For each trial, we applied our recently developed spatiotemporal extension of the linearly constrained minimum variance beamformer (stLCMV) [43], which relies on the targeted ERP component’s temporal and spatial response profiles, further called templates. In contrast with [43], where 2 predefined categories were required (related and unrelated), in the current study, we constructed these templates using only the Unrelated category trials of all subjects, for both companies, so as not to make any prior assumptions about relatedness of the trials. The Unrelated trials were then removed from further N400 analysis. Subjects with less than 30 useful trials were excluded. For the remaining subjects, the N400 was extracted from single trials by applying the aforementioned stLCMV beamformer and its (scalar) output taken as N400 response strength. In addition, as recently proposed by Van Petten [55], for each subject individually, we converted the N400 responses into z-scores to overcome the variability in EEG amplitudes among subjects.

Proposed single word calculation: Single word calculation.

Each target word is then configured as a vector with as many components as there are subjects. Since for some subjects trials had to be removed (see Data preprocessing), some words/vectors have missing components. A subject’s response to a target word can be regarded as an observation, which we assume to be independent and identically multivariate normal distributed, and a missing response to be missing at random (MAR) [56]. Given this assumption, we adopted the standard implementation of expectation conditional maximization (ECM) [57] as provided by the MATLAB Financial Toolbox. The main advantage of ECM is that it can also estimate the mean when some observations are missing. As a result, we obtained the expected response of each target word, and whence a set of 30 (3 categories x 10 words) values, for each of the 2 brands.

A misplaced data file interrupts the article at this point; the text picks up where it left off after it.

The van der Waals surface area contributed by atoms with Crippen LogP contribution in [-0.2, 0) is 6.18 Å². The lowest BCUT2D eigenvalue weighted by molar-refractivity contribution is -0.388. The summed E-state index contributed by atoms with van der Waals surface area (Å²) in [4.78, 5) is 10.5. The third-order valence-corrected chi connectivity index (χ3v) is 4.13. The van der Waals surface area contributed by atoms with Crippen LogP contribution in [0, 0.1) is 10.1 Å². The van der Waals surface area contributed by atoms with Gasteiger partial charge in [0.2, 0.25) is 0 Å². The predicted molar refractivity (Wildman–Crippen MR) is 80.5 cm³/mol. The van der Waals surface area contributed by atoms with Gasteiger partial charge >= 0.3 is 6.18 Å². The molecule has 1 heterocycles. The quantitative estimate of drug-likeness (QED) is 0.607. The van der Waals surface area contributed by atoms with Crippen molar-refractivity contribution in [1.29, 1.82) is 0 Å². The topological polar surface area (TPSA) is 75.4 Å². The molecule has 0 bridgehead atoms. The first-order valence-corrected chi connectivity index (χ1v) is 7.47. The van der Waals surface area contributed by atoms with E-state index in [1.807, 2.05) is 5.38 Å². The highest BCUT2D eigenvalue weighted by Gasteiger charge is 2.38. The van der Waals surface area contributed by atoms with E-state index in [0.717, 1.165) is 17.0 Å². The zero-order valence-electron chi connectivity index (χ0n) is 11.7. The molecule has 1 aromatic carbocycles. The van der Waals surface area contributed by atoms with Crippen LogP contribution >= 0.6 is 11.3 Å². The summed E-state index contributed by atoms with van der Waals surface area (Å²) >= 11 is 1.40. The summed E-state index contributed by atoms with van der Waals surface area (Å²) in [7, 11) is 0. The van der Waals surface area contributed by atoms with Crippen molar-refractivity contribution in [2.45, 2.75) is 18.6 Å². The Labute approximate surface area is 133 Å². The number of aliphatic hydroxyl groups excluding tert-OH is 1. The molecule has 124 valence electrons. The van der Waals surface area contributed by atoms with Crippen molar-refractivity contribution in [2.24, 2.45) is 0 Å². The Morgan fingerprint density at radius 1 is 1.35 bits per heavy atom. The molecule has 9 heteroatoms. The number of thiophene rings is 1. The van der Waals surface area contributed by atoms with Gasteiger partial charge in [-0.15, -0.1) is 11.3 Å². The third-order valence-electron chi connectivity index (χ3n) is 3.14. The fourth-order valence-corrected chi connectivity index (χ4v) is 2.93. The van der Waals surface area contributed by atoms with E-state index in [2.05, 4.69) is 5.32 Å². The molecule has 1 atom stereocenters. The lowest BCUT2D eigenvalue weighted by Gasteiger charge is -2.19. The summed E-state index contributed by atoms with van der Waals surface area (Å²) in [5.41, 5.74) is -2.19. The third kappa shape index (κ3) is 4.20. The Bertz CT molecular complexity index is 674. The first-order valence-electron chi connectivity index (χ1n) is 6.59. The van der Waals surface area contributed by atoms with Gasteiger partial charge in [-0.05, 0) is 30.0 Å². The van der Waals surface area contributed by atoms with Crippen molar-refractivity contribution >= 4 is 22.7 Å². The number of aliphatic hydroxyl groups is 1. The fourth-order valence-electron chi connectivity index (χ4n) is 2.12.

Proposed brand analysis: Single-brand analysis.

Albeit we initially collected target words belonging to 3 categories, we did not assume the existence of those categories in our N400 analysis: instead of considering pre-defined categories, we aimed to identify “natural” ones by adopting a data-driven clustering analysis of N400 responses. In this way, the found clusters represent natural categories of words according to their N400 responses with the most negative N400 ones representing the most unrelated (non-associated) words and vice-versa. We adopted an automatic approach to determine the optimal number of clusters (for the full procedure see S1 Appendix).

Proposed brand analysis: Multi-brand analysis.

A further step in our multi-brand analysis is the intersection of the clusters found in the Single-brand analysis with the aim to list the target words that are associated with both brands (associations in common) or not (distinctive associations).